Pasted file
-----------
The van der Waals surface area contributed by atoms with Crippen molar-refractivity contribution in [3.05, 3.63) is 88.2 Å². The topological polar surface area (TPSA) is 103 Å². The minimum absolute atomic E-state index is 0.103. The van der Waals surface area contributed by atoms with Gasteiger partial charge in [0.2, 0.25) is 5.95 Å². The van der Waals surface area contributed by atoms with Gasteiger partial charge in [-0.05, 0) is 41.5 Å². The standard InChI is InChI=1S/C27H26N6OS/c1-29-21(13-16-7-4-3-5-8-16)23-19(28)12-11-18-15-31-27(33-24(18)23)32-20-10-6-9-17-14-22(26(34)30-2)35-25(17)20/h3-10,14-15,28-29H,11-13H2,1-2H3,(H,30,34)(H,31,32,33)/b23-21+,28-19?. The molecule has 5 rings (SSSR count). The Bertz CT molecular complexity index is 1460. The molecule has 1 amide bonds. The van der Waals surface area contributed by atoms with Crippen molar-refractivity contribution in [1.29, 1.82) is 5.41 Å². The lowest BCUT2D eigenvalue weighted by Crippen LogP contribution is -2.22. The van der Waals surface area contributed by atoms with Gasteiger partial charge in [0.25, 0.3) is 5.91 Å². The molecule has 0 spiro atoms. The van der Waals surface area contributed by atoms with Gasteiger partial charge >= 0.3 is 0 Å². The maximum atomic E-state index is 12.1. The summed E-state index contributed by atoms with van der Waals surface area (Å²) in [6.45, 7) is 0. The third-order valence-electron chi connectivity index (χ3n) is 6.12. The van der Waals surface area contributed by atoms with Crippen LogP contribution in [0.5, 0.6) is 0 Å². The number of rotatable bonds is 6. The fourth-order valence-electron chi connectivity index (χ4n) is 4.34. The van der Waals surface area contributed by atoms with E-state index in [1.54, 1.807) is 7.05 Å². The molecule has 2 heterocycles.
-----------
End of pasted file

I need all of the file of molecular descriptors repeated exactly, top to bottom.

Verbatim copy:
The van der Waals surface area contributed by atoms with Crippen molar-refractivity contribution in [3.05, 3.63) is 88.2 Å². The topological polar surface area (TPSA) is 103 Å². The minimum absolute atomic E-state index is 0.103. The van der Waals surface area contributed by atoms with Gasteiger partial charge in [0.2, 0.25) is 5.95 Å². The van der Waals surface area contributed by atoms with Gasteiger partial charge in [-0.05, 0) is 41.5 Å². The standard InChI is InChI=1S/C27H26N6OS/c1-29-21(13-16-7-4-3-5-8-16)23-19(28)12-11-18-15-31-27(33-24(18)23)32-20-10-6-9-17-14-22(26(34)30-2)35-25(17)20/h3-10,14-15,28-29H,11-13H2,1-2H3,(H,30,34)(H,31,32,33)/b23-21+,28-19?. The molecule has 5 rings (SSSR count). The Bertz CT molecular complexity index is 1460. The molecule has 1 amide bonds. The van der Waals surface area contributed by atoms with Crippen molar-refractivity contribution in [1.29, 1.82) is 5.41 Å². The lowest BCUT2D eigenvalue weighted by Crippen LogP contribution is -2.22. The van der Waals surface area contributed by atoms with Gasteiger partial charge in [0.25, 0.3) is 5.91 Å². The molecule has 0 spiro atoms. The van der Waals surface area contributed by atoms with Gasteiger partial charge >= 0.3 is 0 Å². The maximum atomic E-state index is 12.1. The summed E-state index contributed by atoms with van der Waals surface area (Å²) in [6.45, 7) is 0. The third-order valence-electron chi connectivity index (χ3n) is 6.12. The van der Waals surface area contributed by atoms with Crippen LogP contribution in [0.5, 0.6) is 0 Å². The number of rotatable bonds is 6. The fourth-order valence-electron chi connectivity index (χ4n) is 4.34. The van der Waals surface area contributed by atoms with E-state index in [1.54, 1.807) is 7.05 Å². The molecule has 2 heterocycles.